A long-awaited Pentagon report on the impact of lifting the ban on gays serving openly in the U.S. military will be sent to Congress and released publicly on November 30, Defense Secretary Robert Gates said on Sunday.
The release would be a day earlier than previously expected as the Pentagon pushes to get the report to the Senate Armed Services Committee before hearings on the issue, Pentagon press secretary Geoff Morrell said.
The report, in the works since February, could have a significant impact on the Obama administration's effort to push a repeal of the "Don't Ask, Don't Tell" policy through Congress before the end of the year.
The policy bars gays from serving openly in the military but allows them to serve in the armed forces as long as they keep their sexual orientation private.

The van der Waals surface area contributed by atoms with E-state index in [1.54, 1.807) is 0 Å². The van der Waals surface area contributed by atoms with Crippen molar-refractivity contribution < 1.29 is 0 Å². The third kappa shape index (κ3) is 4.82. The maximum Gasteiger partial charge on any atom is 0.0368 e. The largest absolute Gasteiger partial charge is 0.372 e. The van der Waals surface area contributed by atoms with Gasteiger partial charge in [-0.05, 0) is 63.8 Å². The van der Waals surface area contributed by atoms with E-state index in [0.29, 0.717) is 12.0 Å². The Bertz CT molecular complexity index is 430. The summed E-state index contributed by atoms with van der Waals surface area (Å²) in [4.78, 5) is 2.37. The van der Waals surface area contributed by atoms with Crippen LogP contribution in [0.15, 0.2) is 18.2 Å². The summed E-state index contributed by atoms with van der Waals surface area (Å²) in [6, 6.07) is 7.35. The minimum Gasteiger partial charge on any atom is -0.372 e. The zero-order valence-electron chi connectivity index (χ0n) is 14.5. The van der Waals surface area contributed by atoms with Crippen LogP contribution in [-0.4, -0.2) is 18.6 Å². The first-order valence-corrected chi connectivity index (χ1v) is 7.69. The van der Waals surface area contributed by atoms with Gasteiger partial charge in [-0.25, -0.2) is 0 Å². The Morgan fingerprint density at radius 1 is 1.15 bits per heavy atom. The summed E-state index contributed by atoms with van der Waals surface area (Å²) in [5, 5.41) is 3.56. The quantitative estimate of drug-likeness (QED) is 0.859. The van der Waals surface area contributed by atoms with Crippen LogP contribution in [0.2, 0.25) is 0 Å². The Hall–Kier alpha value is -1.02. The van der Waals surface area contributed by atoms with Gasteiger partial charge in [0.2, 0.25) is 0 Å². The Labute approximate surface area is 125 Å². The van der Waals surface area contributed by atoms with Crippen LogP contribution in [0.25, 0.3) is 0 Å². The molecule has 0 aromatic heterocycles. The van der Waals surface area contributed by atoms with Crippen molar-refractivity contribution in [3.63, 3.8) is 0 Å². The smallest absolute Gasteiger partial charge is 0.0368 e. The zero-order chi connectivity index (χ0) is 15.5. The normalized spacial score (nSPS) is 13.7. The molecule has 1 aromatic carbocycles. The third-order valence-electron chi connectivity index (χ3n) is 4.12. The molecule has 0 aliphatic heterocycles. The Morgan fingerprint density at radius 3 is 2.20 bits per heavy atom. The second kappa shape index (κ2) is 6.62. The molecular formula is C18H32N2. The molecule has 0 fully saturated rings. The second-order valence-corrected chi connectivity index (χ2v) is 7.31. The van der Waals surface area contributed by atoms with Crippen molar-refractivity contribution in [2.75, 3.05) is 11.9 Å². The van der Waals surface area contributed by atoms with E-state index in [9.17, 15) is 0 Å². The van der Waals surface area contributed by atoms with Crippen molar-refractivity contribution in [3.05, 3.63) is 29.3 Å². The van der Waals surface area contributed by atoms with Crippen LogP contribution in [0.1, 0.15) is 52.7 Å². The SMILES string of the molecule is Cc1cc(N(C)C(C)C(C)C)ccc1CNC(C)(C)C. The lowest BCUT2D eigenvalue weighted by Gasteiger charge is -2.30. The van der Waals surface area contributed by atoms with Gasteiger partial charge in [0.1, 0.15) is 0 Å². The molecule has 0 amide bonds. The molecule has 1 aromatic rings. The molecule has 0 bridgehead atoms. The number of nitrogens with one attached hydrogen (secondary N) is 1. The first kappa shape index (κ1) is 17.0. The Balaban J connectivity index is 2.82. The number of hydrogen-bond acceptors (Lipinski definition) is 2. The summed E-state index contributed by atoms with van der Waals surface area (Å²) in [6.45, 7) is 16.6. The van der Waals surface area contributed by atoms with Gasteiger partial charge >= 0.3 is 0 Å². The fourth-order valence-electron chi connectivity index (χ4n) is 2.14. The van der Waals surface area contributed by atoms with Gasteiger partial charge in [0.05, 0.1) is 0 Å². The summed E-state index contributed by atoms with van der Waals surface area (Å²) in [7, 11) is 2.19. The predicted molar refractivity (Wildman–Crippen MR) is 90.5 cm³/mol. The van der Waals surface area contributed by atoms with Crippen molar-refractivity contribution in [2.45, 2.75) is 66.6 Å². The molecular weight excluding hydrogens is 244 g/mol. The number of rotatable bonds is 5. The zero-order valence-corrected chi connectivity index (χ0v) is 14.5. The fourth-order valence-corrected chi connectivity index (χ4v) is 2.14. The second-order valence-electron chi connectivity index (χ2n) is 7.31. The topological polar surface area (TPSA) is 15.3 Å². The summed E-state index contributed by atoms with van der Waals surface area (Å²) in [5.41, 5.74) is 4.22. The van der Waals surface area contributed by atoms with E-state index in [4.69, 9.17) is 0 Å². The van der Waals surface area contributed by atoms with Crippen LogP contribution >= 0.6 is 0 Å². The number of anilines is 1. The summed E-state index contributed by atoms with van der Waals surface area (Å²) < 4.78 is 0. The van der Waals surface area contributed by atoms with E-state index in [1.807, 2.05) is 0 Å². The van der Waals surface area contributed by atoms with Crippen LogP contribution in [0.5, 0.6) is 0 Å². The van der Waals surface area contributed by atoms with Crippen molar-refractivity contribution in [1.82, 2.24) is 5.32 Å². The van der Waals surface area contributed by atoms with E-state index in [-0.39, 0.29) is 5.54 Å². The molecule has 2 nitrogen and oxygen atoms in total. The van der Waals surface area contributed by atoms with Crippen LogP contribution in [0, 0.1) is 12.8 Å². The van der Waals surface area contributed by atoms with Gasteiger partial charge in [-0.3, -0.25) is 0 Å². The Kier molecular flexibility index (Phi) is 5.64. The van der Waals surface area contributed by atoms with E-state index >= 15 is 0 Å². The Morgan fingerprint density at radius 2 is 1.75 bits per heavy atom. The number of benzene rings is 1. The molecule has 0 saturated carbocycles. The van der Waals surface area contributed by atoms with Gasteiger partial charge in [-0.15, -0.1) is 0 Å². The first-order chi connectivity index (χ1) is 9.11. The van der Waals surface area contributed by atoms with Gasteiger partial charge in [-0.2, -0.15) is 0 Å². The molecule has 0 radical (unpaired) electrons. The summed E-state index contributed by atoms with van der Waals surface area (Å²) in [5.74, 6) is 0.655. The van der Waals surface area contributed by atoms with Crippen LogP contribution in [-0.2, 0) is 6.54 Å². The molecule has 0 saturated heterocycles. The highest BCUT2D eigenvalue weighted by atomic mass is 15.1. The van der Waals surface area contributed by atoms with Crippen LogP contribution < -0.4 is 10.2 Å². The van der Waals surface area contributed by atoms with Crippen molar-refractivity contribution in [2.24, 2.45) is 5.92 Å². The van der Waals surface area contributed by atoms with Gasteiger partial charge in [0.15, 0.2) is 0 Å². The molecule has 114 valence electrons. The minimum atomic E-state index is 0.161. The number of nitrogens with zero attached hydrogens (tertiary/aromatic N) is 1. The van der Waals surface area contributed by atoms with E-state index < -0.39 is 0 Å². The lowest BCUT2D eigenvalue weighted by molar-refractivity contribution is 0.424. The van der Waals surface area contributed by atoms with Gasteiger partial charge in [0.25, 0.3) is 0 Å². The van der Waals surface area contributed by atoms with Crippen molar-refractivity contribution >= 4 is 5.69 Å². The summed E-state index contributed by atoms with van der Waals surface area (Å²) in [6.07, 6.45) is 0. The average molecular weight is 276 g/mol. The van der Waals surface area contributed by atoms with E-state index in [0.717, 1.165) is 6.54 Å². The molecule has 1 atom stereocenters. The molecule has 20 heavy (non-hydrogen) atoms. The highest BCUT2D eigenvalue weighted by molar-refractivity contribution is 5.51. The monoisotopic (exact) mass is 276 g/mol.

Speaking to reporters in Santa Cruz, where he was attending a conference of Americas defense ministers, Gates indicated he preferred the issue be resolved by Congress rather than the courts. A judge in October ordered the Pentagon to stop enforcing the policy, but the order has been stayed pending appeal.
"All I know is if this law is going to change, it's better that it be changed by legislation ... rather than have it struck down by the courts, with the potential for us having to implement it immediately," he said. (Continues here)